"One of this show's signature moves is the creation of cognitive dissonance, and the scene in the Mexican restaurant was a beautiful example of that. We knew how tense everyone at the table was, thanks to their stiff body language and grim expressions, and the perkiness of Trent the waiter highlighted how non-festive everyone was feeling. There was the lively music, the colorful decor, Trent's fake-cheerful presence ... and then there was the hatred, disappointment, hurt and anger that the four people around the table felt. The impact of the latter was enhanced by the presence of the former. Because Breaking Bad has delineated the surfaces and the depths of this world so precisely, we can inhabit the space between them and fill it with our own thoughts, reactions and speculation. We can derive an enormous amount of pleasure from the suspense and tension these spaces create; the contrasts make the show crackle with possibility and vibrate with energy. We can laugh in the middle of a scene of untrammeled violence (Saul's 'Code red!'). We can feel a certain amount of sympathy for a man we know is a monster. Our hearts can break for a murderer. The show contains multitudes, and one of the reasons we respond to it is because we do, too." –Huffington Post

"Where Walter is words, words, words and implicit action, Jesse uses as few words as possible but often takes explicit, even over-the-top action. He’s someone defined by how quickly he can be capsized by the terrible things that happen around him. And if Drew Sharp was the straw that broke Jesse’s back and pushed him out of the meth trade entirely, then realizing that his father figure and mentor, the man who made him rich beyond his wildest dreams, was the one to poison Brock a few seasons ago is the thing that finally drives all of that potential, stymied action and self-loathing outward. Jesse finally realizes that there’s a great evil in his life and that he can’t begin any sort of new life until he wipes that cancer out. As he spills the gasoline all over the home of the man he still calls Mr. White, Jesse finally takes the fight to the man who’s pushed him to this breaking point." –Los Angeles Times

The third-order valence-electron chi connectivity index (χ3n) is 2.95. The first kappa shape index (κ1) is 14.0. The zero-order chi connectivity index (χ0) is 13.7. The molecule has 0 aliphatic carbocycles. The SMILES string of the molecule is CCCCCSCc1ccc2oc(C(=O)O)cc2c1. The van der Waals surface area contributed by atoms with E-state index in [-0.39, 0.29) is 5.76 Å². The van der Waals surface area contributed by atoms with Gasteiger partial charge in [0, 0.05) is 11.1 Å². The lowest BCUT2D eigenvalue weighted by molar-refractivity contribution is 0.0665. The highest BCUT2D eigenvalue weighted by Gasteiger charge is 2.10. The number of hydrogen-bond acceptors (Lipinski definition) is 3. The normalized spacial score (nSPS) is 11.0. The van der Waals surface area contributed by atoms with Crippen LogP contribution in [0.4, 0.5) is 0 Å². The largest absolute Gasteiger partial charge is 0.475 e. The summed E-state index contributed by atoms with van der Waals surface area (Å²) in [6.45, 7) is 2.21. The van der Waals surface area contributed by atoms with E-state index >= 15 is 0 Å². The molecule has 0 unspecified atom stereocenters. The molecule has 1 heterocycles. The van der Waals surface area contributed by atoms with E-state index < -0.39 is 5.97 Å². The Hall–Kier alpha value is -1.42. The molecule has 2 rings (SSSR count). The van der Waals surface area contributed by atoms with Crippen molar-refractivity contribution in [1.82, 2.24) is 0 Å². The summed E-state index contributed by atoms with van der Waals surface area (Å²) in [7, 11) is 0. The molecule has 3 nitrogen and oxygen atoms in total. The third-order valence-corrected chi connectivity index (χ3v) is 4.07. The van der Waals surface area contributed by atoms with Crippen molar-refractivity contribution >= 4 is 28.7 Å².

"Todd's banal evil – which actor Jesse Plemons is alarmingly good at conveying – is more frightening than the supercriminal calculations of Gus Fring, the explosiveness of Tuco Salamanca or the mute murderousness of the Cousins, because he's unable to appreciate murder's seriousness. To Todd, if you phrase something politely enough, cover up someone's eyes or leave out crucial details in a voicemail message or diner conversation, it's like it didn't happen at all. (Yet the evil still pervades that excruciatingly slow sequence: every moment the trio spends staring at their waitress, every second spent in close quarters with two urinating killers in that men's room, was pregnant with menace.)" –Rolling Stone

"Astute viewers may have noticed during the aforementioned Mexican meal that came to a screeching halt before Trent the waiter could even take a margarita order, the Whites were again both dressed in beige, as they have been before this season. That color first reared its khaki head several seasons back, when Skyler and Walt attended that splashy party at Gretchen and Elliott’s house where seemingly every champagne sipper was decked out in beige and white. The fact that Walt and Skyler are both wearing those colors so much this season suggests that their goals are finally aligned and that, like Gretchen and Elliott’s party attendees, they’re finally winners in life. The flashing of the beige in that dinner scene — particularly when Walt whipped his jacked off his chair and retrieved that damning DVD from its pocket — telegraphed that the Whites are eight steps ahead of Hank and Marie. Walt may not be able to outlast everyone due to his cancer, but he will outwit and outsmart until he takes his final breath."  –Salon